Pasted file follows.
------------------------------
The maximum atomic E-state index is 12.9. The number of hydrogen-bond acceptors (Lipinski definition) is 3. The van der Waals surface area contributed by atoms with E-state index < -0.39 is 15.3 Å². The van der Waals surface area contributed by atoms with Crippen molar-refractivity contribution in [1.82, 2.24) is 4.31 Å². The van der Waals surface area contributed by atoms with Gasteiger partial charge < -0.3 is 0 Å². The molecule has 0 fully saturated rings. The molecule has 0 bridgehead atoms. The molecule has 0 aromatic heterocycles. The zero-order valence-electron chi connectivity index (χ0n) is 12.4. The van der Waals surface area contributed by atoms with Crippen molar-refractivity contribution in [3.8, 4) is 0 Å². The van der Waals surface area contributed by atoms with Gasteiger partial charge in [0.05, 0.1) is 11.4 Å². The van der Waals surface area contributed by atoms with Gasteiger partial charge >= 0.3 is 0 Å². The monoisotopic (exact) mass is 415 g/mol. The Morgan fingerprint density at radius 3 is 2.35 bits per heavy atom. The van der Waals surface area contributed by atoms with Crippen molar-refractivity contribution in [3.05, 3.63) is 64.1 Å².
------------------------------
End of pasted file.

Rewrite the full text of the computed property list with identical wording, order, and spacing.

The maximum atomic E-state index is 12.9. The number of hydrogen-bond acceptors (Lipinski definition) is 3. The van der Waals surface area contributed by atoms with E-state index < -0.39 is 15.3 Å². The van der Waals surface area contributed by atoms with Crippen molar-refractivity contribution in [1.82, 2.24) is 4.31 Å². The van der Waals surface area contributed by atoms with Gasteiger partial charge < -0.3 is 0 Å². The molecule has 0 fully saturated rings. The molecule has 0 bridgehead atoms. The molecule has 0 aromatic heterocycles. The zero-order valence-electron chi connectivity index (χ0n) is 12.4. The van der Waals surface area contributed by atoms with Crippen molar-refractivity contribution in [3.8, 4) is 0 Å². The van der Waals surface area contributed by atoms with Gasteiger partial charge in [0.05, 0.1) is 11.4 Å². The van der Waals surface area contributed by atoms with Gasteiger partial charge >= 0.3 is 0 Å². The monoisotopic (exact) mass is 415 g/mol. The Morgan fingerprint density at radius 3 is 2.35 bits per heavy atom. The van der Waals surface area contributed by atoms with Crippen molar-refractivity contribution in [3.05, 3.63) is 64.1 Å².